1. Appointment and Composition of the Ethics Committee

The members of Research Committee will be the members of Ethics Committee. Ethics Committee is appointed by the Principal.

The Committee shall be composed of three members from each faculty.

Misconduct in Academic Research

  1. Definition of Research Misconduct

Misconduct in academic research implies (and is not limited to) fabrication, distortion, plagiarism or deception in proposing, carrying out or reporting results of research and deliberate, dangerous or negligent deviations from accepted practice in carrying out research. It includes failure to follow an agreed protocol if and when this failure results in unreasonable risk or harm to persons, the environment, and when it facilitates misconduct in research by collusion in, or concealment of, such actions by others. Misconduct also includes any plan or attempt to do any of these things. It does not include honest error or honest differences in interpretation or judgment in evaluating research methods or results, or misconduct unrelated to research processes.

Misconduct includes (and is not limited to) the following acts:

Plagiarism

The deliberate copying of ideas, text, data or other work (or any combination thereof) without due permission and acknowledgement.

Piracy

The deliberate exploitation of ideas from others without proper acknowledgement.                                                                                                                                                     

Abuse of intellectual property rights

Failure to observe legal norms regarding copyright and the moral rights of authors.

Abuse of Research Resources

Failure to observe the terms and conditions of institutionally licensed research resources.

Defamation

Failure to observe relevant legal norms governing libel and slander.

Misinterpretation

The deliberate attempt to represent falsely or unfairly the ideas or work of others, whether or not for personal gain or enhancement.

Personation

The situation where someone other than the person who has submitted any academic work has prepared (parts of) the work;

Fabrication and fraud

The falsification or invention of qualifications, data, information or citations in any formal academic exercise.

Sabotage

Acting to prevent others from completing their work. This includes stealing or cutting pages out of library books or otherwise damaging them; or willfully disrupting the experiments of others; or endangering institutional access to licensed research resources by willfully failing to observe their terms and conditions.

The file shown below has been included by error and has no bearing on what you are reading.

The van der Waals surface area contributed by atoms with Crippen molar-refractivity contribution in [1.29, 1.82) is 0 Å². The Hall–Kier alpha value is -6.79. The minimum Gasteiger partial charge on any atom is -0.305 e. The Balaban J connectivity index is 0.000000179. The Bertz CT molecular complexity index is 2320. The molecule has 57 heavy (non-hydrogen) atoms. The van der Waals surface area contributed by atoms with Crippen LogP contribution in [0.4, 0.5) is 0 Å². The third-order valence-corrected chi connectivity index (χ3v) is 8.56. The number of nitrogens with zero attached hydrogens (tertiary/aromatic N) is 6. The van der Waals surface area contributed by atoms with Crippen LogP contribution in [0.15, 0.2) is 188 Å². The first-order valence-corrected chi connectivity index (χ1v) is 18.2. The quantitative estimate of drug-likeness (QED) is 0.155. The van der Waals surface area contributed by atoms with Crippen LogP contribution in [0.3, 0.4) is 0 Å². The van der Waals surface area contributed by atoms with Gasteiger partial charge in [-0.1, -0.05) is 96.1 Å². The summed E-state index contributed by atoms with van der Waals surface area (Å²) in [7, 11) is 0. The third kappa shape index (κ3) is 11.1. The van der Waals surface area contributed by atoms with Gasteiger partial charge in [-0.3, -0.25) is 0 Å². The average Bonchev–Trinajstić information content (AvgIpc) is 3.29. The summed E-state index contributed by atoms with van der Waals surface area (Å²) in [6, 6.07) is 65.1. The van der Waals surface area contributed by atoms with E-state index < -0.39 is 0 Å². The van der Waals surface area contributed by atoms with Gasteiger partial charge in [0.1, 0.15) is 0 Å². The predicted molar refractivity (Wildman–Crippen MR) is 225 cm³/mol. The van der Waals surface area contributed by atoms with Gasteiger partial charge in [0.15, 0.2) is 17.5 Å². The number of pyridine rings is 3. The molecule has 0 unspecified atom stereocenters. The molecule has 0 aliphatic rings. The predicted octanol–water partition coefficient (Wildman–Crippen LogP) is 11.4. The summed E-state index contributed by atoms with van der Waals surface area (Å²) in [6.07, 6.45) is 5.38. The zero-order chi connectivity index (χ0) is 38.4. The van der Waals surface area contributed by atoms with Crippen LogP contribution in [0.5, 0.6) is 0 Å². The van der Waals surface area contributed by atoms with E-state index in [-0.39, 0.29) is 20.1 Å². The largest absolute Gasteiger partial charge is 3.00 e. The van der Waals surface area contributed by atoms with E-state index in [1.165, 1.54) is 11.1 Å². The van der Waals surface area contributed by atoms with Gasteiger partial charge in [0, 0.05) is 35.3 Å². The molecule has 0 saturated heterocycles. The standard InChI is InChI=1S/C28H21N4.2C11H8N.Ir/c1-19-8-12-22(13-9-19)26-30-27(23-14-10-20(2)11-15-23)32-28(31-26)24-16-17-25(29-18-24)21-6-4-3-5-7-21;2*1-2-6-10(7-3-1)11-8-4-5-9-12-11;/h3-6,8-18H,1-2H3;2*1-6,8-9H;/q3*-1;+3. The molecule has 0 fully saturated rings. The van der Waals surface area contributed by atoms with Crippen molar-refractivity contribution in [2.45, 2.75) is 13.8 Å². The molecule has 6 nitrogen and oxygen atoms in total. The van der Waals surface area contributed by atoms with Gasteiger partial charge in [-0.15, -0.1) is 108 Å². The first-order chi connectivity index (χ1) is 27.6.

Professorial misconduct

Professorial acts that is arbitrary, biased or exploitative.

Denying access to information or material

To deny others access arbitrarily to scholarly resources or to deliberately and groundlessly impede their progress.

Misconduct in Formal Examinations

Includes having access, or attempting to gain access during an examination, to any books, memoranda, notes, unauthorized electronic devices or any other material, except such as may have been supplied by the invigilator or authorized by the Academic Department. It also includes aiding or attempting to aid another candidate or obtaining or attempting to obtain aid from another candidate or any other communication and conversations that could have an impact on the examination results.

  1. Identifying Levels of Violations of Good Academic Practice

Two levels of violations of good academic practice can be distinguished.

Minor violations

Minor violations may occur because of inexperience or lack of knowledge of the principles of academic integrity and are often characterized by the absence of dishonest intent on the part of the person committing the violation. They may result from:

  1. Weak procedures and methods which may put in danger the integrity of the research but are not undertaken deliberately or carelessly;
  2. Weaknesses which present no major risks to either subjects or policies which they may influence.

On the whole, these minor violations can be seen as failings which may reflect only poor, rather than unacceptable practices and therefore mainly require further training and development rather than any formal disciplinary action.

Major violations